• But i can do like var str = 'foo'; i can modify via str = 'bar'. str value got modified this way right? – Hacker Nov 15 '17 at 9:46
  • @Hacker Nope. You've assigned a new string to the variable pointing to a new location in memory. – deceze Nov 15 '17 at 9:47

Immutable means that which cannot be changed or modified.

So when you assign a value to a string, this value is created from scratch as opposed to being replaced. So everytime a new value is assigned to the same string, a copy is created. So in reality, you are never changing the original value.


I'm not certain about JavaScript, but in Java, strings take an additional step to immutability, with the "String Constant Pool". Strings can be constructed with string literals ("foo") or with a String class constructor. Strings constructed with string literals are a part of the String Constant Pool, and the same string literal will always be the same memory address from the pool.


    String lit1 = "foo";
    String lit2 = "foo";
    String cons = new String("foo");

    System.out.println(lit1 == lit2);      // true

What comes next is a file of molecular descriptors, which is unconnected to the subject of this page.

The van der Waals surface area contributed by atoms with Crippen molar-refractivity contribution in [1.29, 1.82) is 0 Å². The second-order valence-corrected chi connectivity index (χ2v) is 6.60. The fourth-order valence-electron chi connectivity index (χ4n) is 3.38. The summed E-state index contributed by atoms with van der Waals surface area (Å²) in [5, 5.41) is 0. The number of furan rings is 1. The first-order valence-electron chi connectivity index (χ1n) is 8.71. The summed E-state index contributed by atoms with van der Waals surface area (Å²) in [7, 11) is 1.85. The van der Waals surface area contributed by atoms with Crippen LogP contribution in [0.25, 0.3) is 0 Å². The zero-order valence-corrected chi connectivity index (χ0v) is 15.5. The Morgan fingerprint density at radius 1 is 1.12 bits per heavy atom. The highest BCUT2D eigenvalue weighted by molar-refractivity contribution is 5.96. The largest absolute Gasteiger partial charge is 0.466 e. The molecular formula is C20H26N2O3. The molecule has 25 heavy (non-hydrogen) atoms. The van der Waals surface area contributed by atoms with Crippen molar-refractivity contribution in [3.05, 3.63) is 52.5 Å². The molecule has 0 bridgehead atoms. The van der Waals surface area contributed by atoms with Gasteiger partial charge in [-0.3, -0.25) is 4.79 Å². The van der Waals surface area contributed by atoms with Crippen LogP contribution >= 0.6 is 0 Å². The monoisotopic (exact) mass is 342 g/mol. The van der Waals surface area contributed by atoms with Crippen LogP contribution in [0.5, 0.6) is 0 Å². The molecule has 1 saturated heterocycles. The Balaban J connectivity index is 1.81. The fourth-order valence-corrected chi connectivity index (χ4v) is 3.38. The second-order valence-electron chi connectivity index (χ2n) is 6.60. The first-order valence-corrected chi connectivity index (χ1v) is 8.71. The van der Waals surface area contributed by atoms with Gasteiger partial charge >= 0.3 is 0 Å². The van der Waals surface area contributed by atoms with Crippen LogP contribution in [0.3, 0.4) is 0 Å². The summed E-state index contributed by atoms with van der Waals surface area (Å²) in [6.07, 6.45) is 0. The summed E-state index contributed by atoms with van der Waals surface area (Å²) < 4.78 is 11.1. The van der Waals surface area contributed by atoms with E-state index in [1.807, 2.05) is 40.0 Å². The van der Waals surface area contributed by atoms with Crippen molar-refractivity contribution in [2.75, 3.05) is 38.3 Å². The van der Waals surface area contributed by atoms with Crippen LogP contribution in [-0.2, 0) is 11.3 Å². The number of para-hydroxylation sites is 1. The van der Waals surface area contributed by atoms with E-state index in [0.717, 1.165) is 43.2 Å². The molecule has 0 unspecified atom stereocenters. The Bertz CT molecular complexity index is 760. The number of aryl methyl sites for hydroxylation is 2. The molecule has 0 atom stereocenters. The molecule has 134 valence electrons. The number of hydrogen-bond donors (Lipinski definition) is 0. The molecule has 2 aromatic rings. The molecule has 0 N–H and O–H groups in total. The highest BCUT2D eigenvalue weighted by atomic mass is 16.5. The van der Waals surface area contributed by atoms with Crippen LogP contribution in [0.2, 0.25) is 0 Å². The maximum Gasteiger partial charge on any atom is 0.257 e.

System.out.println(lit1 == cons);      // false

    System.out.println(lit1.equals(cons)); // true

In the above, both lit1 and lit2 are constructed using the same string literal, so they're pointing at the same memory address; lit1 == lit2 results in true, because they are exactly the same object.

However, cons is constructed using the class constructor. Although the parameter is the same string constant, the constructor allocates new memory for cons, meaning cons is not the same object as lit1 and lit2, despite containing the same data.

Of course, since the three strings all contain the same character data, using the equals method will return true.

(Both types of string construction are immutable, of course)


Immutable means the value can not be changed. Once created a string object can not be modified as its immutable. If you request a substring of a string a new String with the requested part is created.

Using StringBuffer while manipulating Strings instead makes the operation more efficient as StringBuffer stores the string in a character array with variables to hold the capacity of the character array and the length of the array(String in a char array form)


The text-book definition of mutability is liable or subject to change or alteration. In programming, we use the word to mean objects whose state is allowed to change over time. An immutable value is the exact opposite – after it has been created, it can never change.

If this seems strange, allow me to remind you that many of the values we use all the time are in fact immutable.

var statement = "I am an immutable value";